Healthy communities require groups of people working together in partnership toward shared goals. Concepts in population health challenge us to apply upstream thinking to build healthier communities. Building healthy communities certainly requires attention to explicit health indicators and also requires attention to many other health correlates. These correlates or determinants of health are readily available on the Healthy People 2020 website. The categories of health determinants listed in Healthy People 2020 include policy making, social factors, health services, individual behaviors, biology and genetics. This list describes a very broad range of factors that affect the health of individuals and communities. Clearly, health is a complex matrix!
The Robert Wood Johnson Foundation is promoting its vision of healthy communities in its Culture of Health framework. The framework focuses on 4 action areas: 1. Making health a shared value; 2. Fostering cross-sector collaboration; 3. Creating healthier, more equitable communities; and 4. Strengthening integration of health services. These 4 action areas and their specific drivers work in combination to achieve “improved population health, well-being and equity.”
A very short list of components of healthy communities include:
- Easy access to healthcare services
- Available public transportation and roadways
- Access to healthy food choices
- Access to quality education
- Access to safe and healthy housing
- Safe parks and outdoor spaces
- Healthy recreation choices
- Access to social support services
- A sense of spirituality
- Freedom from crime
- A healthy natural environment
As nurse leaders, we are aware of these concepts and components as they relate to our patient groups. We know how important these components are in relation to the ability of our patients to be healthy, remain healthy, seek preventive healthcare and healthcare treatment. So how do the concepts of healthy communities relate to nurses’ roles in board governance?
Nurses on boards are in a unique position to focus boardroom discussions and decision making around the determinants of health that lead to and maintain healthier communities and healthier people. Even in organizations that are not specifically focused on healthcare, nurses can have influence over policies, processes, and goals that support health. For example, on youth development boards, nurses can use knowledge of age appropriate activities and health risks to shape decision making for programs. On sports boards, nurses can help frame discussions around risk management policies. Nurses can shape nutrition policies on school boards. Nurses can ensure that transportation committees focus on providing access to vulnerable populations. On community advisory boards, nurses can use their knowledge to promote safe outdoor spaces and access to healthy food choices. In the healthcare environment, nurses can influence governance decision making that places individuals and communities at the center of the mission and goals of the organization. These are but a few examples.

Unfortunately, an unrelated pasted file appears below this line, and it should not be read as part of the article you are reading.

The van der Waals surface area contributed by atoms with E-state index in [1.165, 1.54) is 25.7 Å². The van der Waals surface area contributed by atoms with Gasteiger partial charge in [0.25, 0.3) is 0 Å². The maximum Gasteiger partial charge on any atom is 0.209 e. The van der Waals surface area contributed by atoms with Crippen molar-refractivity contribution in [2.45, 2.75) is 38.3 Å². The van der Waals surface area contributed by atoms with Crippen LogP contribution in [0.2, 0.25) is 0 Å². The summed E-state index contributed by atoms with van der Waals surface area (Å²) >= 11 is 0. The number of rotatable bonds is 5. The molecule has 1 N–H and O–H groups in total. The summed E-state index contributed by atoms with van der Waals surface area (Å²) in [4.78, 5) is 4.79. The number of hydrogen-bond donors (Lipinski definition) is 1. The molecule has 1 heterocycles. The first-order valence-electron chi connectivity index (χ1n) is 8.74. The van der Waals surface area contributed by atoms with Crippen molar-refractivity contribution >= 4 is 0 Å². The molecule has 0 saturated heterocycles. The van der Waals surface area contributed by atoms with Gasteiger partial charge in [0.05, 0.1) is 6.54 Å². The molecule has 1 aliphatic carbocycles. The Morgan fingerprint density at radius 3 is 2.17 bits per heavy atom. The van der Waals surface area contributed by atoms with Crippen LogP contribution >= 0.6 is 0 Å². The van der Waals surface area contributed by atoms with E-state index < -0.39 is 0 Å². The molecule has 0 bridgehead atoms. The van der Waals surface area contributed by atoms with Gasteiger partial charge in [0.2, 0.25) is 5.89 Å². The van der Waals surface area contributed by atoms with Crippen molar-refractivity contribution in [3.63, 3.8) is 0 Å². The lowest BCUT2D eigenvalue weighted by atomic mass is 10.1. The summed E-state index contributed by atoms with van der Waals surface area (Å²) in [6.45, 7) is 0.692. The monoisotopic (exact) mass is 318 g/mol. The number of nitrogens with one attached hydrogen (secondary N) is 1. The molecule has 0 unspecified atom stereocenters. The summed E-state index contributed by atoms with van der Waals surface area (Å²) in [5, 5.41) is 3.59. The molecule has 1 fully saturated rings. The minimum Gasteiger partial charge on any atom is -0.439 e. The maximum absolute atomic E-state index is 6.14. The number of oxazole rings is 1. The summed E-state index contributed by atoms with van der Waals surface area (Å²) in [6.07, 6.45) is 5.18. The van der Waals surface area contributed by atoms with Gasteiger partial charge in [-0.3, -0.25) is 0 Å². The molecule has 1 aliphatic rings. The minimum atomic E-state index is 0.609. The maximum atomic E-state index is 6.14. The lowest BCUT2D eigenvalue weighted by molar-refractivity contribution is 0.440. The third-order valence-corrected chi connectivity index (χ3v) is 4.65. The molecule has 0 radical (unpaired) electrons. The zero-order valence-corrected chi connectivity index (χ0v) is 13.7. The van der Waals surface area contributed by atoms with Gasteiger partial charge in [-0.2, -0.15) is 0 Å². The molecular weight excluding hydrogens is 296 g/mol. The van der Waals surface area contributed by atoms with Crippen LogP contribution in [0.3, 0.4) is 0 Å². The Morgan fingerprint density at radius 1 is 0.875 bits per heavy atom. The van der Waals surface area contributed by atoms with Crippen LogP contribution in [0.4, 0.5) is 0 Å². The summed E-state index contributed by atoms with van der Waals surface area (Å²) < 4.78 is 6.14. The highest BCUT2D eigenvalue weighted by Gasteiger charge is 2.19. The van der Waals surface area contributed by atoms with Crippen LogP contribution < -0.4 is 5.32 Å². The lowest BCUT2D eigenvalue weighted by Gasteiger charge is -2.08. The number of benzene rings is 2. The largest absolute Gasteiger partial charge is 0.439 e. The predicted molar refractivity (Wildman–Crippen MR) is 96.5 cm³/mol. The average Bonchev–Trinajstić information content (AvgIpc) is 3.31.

Board leadership for nurses is an extension of nurses’ commitment to health and social justice (Sundean & Polifroni, 2016). Nursing knowledge is a key component of boardrooom discussions and decision making that affect the health of individuals and communities. In combination with board directors from other sectors, nurses help comprise the multi-sector stakeholder board groups that govern on behalf of organizations and communities they serve. Nurses’ board role is to ensure that decisions reflect the best interests of stakeholders that will lead to healthier communities and healthier people who live in those communities.
The concept of nurses on boards, at first glance, seems like a wandering from nursing. However, the metaparadigm of nursing tells us that nursing is essentially about nurse-environment-person-health (Fawcett, 1984). Advocating for programs, policies, processes, and structures that promote healthier communities is unequivocally a leadership role for nurses. It is incumbent on nurses to embrace the leadership role of nurses on boards along the continuum of our core role as health advocates. Nurse board leadership is not about straying from nursing, it is about leading communities toward population health as described by Healthy People 2020 and the Robert Wood Johnson Foundation Culture of Health framework. Advocating for health is a fundamental role for nurses whether at the bedside or in the boardroom. The power of the nursing voice in the boardroom is key for transformational change in healthcare and for building healthier communities.